Patrick Collins, Inc. v. Does 1-21

Filing 26

ORDER accepting 13 Report and Recommendation denying 6 Defendants' Motion to Quash. Signed by District Judge Denise Page Hood. (JOwe)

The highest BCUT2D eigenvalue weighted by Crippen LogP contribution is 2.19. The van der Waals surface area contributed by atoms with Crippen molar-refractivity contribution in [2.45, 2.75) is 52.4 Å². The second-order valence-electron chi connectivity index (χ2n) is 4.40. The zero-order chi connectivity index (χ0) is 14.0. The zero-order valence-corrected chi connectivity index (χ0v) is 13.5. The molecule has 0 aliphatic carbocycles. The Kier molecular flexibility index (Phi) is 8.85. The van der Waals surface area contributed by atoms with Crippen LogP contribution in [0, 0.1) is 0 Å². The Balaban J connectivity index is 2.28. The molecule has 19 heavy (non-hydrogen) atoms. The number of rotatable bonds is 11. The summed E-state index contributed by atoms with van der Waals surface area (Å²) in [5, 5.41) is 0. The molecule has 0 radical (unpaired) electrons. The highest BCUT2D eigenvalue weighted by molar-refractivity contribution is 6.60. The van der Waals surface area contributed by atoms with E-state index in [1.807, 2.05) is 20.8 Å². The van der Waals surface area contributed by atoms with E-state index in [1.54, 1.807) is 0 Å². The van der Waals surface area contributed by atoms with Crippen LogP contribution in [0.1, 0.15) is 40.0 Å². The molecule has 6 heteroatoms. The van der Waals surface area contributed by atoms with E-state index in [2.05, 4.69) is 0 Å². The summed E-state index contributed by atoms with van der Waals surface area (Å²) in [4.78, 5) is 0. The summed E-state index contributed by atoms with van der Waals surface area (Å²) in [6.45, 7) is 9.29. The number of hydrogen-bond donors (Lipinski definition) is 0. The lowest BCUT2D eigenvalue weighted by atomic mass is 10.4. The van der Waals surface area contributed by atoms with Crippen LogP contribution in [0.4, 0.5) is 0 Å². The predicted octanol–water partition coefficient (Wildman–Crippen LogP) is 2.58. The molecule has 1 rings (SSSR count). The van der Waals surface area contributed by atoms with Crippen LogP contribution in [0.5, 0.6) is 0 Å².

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UNITED STATES DISTRICT COURT EASTERN DISTRICT OF MICHIGAN SOUTHERN DIVISION PATRICK COLLINS, INC., Plaintiff, v. Case No. 11-15232 Honorable Denise Page Hood JOHN DOES 1-21, Defendants. / ORDER ACCEPTING REPORT AND RECOMMENDATION AND DENYING DEFENDANTS’ MOTION TO QUASH SUBPOENA I. INTRODUCTION This matter is before the Court for a review of Magistrate Judge Mark A. Randon’s Report and Recommendation [Docket No. 13 filed April 05, 2012], in which the Magistrate Judge recommended that the Court deny the Defendants’ Motion to Quash Subpoena and to Dismiss. After a thorough review of the record, the applicable law, the Magistrate Judge’s Report and Recommendation and the objection filed Defendant John Doe 18 [Docket No. 14 filed, April 18, 2012], the Court accepts and adopts the Report and Recommendation submitted by Magistrate Judge Mark A. Randon. II. STANDARD OF REVIEW The Magistrate Judge’s Report and Recommendation is made in accordance with 28 U.S.C. § 636(b)(1). The Magistrate Judge only makes a recommendation to this Court; this recommendation has no presumptive weight. This Court has the responsibility of making the final determination in this matter. Mathews v. Weber, 423 U.S. 261, 270-271 (1976). The Court must review the recommendation de novo. Id. at 273. The Court “may accept, reject, or modify in whole or in part, the findings or recommendations made by the magistrate.” 28 U.S.C. § 636(b)(1). The Report and Recommendation sets forth in detail the relevant facts and legal standards for this case. The Court incorporates the Magistrate Judge’s Report and Recommendation herein without a recitation. In order to preserve the right to appeal, the Defendant must file objections to the Report and Recommendation within fourteen days after being served with a copy as provided in Fed. R. Civ. P. 72(b)(2) and E.D. Mich. L.R. 72(d). Objections must include the basis and be served upon the proper parties, including those entitled to be heard on the matter. The Defendant has filed a timely objection to the Magistrate Judge’s Report and Recommendation [Docket No.14]. III. ANALYSIS Upon review of Magistrate Judge Mark A. Randon’s Report and Recommendation, the Court finds the analysis was thorough and well reasoned. The Magistrate Judge correctly analyzed the legal issues, employed the proper standards and reasonably applied the law to the facts. The Court finds that joinder is appropriate at this early stage of litigation because the Plaintiff is asserting a right against the Defendants that appear, given the technology involved, to occur in the same series of transactions and involve common questions of law with respect to each Defendant. As a result, the Court finds that the Magistrate Judge did not erroneously conclude that joinder is proper and appropriately denied severance of the Defendants. A. Joinder of 21 Defendants The Defendants contend that the Magistrate Judge’s Report and Recommendation improperly concluded that joinder is permissible in this case. The Defendants claim that joinder under Federal Rule of Civil Procedure 20(b) is inappropriate when it may expose the Defendants to embarrassment, delay, expense or other prejudice. The Defendants reference other courts that 2 have rejected mass joinder attempts.1 Rule 20(a)(2) imposes two specific conditions to join defendants in one action: (1) a right to relief is asserted against them jointly or severally relating to, or arising out of the same transaction or occurrence and (2) that any question of law or fact common to all defendants will arise in the action. Fed. R. Civ. P. 20(a)(2). The permissive joinder rule is to be construed liberally in order to promote trial convenience and to prevent multiple disputes. League to Save Lake Tahoe v. Tahoe Reg. Planning Agency, 558 F.2d 914, 917 (9th Cir. 1972). Joinder of claims, parties and remedies is strongly encouraged.2 The decision to sever a claim under Rule 21 is in the Court’s broad discretion. "If the test for permissive joinder is not satisfied, a court, in its discretion, may sever the misjoined parties, so long as no substantial right will be prejudiced by the severance." Coughlin v. Rogers, 130 F.3d 1348, 1350 (9th Cir. 1997). The Court examines whether joinder would result in prejudice against the Defendants. Joinder of the Defendants in a single case, who allegedly infringed on the same copyrighted material, promotes judicial efficiency and is beneficial to the alleged Defendants. London- Sire Records, Inc. v. Doe 1, 542 F.Supp.2d 153, 161(D. Mass. 2008). If the Plaintiff is required to proceed against each of the 21 Defendants separately, the court and Plaintiff would have to expend a great deal of time, resources and money. Courts that have permitted joinder have taken a similar approach by finding it appropriate as an initial matter and allowing any defendant, once named and served, to challenge the appropriateness of joinder later in the case. See, Call of the Wild Movie, LLC v. Does 1-1,062, 770 F. Supp. 2d 332, 344 (D.D.C. 2011); K–Beech Inc. v. Does 1–57, No. 11–358, 2011 WL 5597303 (M.D. Fla. Nov.1, 2011). This is consistent with the 1 The decision made in Patrick Collins v. Does 1-23, No. 11-15231, 2012 WL1019034 (E.D. Mich. Mar. 26, 2012), is persuasive, but is not binding on this Court. 2 Rule 20 should be applied in line with the goal of Rule 1 which requires the rules to be applied in a way that allows the just, speedy and inexpensive determination of every action and proceeding. Fed. R. Civ. P. 1. 3 Rules, which grant the district court power to drop parties and sever claims “at any time, on just terms.” Fed. R. Civ. P. 21. Currently, the Defendants are only identified by their Internet Protocol (IP) addresses and are not named defendants. Once the Plaintiff proceeds with the case against them, the Defendants could possibly demonstrate prejudice and harm; however, because the Defendants have not been identified, the Defendants cannot show that harm has occurred before that time. At this juncture, the Court finds that the Plaintiff has met the requirements for permissive joinder under Rule 20(a)(2). B. Same Transaction, Occurrence, or Series of Transactions or Occurrences Rule 20 permits joinder of defendants in a single action if a right to relief is asserted against them “arising out of the same transaction, occurrence or series of transactions or occurrences.” Fed. R. Civ. P. 20(a)(2)(B). The Defendants assert that the Plaintiff failed to establish a concerted action amongst the Defendants to satisfy Rule 20(a)(2)(A). As mentioned in the Report and Recommendation, a concert of action is not a prerequisite of joinder. Plaintiff has asserted a right to relief jointly and severally against the Defendants. The Plaintiff’s assertion of a right satisfies the first clause of Rule 20(a)(2)(A). The Magistrate Judge’s Report and Recommendation also referenced the “logical relationship test” and how the BitTorrent protocol works to demonstrate that the transaction or occurrence requirement in Rule 20 was satisfied. The logical relationship test is satisfied if there is a substantial overlap in the facts that give rise to the claims against each defendant. Third Degree Films v. Does 1-36, No. 11-CV-15200, 2012 WL 2522151 *5 (E.D. Mich. May 29, 2012). This Court agrees with the Magistrate Judge’s findings that, for purposes of Rule 20(a)(2)(A), joinder of the Defendants in a single action is appropriate because the claims against 4 all Defendants are logically related and the Defendants, as members of the same BitTorrent swarm, participated in the same series of transactions or occurrences by uploading or downloading a piece of the same seed file. Based on this information in the record, the Court finds that sufficient evidence was provided to find that the Defendants were a part of the same transaction. The Plaintiff has adequately met the “same transaction” requirement of Rule 20(a)(2)(A). C. A Question of Law or Fact Common to All Defendants Rule 20(a)(2)(B) requires the Plaintiff’s claim against the alleged Defendants contain a common question of fact or law. The Defendants aver that the Plaintiff has not shown a question of law or fact in common to all Defendants. The Plaintiff has alleged the same legal causes of action and that the same BitTorrent protocol was used to illegally download and distribute the Plaintiff’s Movie. Plaintiff conducted a forensic investigation which led to the discovery of the IP addresses associated with each Defendant. The relatedness arises not merely because of their common use, as the Defendants assert, but because each Defendant affirmatively chose to download the same Torrent file that was created by the same initial seeder, intending to: (1) use others’ computers to download pieces of the same Movie and; (2) allow his or her computer to be used in the infringement by other peers and Defendants in the same swarm. Third Degree Films at *9 (2012). The Court finds that the Plaintiff has adequately pled facts satisfying Rule 20(a)(2)(B). IV. CONCLUSION Accordingly, 5 IT IS ORDERED that the Magistrate Judge’s Report and Recommendation [Docket. No. 13, filed April 5, 2012] is ACCEPTED and ADOPTED as this Court’s findings and conclusions of law. IT IS FURTHER ORDERED that the Defendants’ Motion to Quash Subpoena and Dismiss [Docket No. 6 filed, January 26, 2012] is DENIED. Dated: September 28, 2012 s/Denise Page Hood DENISE PAGE HOOD UNITED STATES DISTRICT JUDGE I hereby certify that a copy of the foregoing document was mailed to the attorneys of record on this date, Friday, September 28, 2012, by electronic and/or ordinary mail. s/Julie Owens Case Manager, (313) 234-5160 6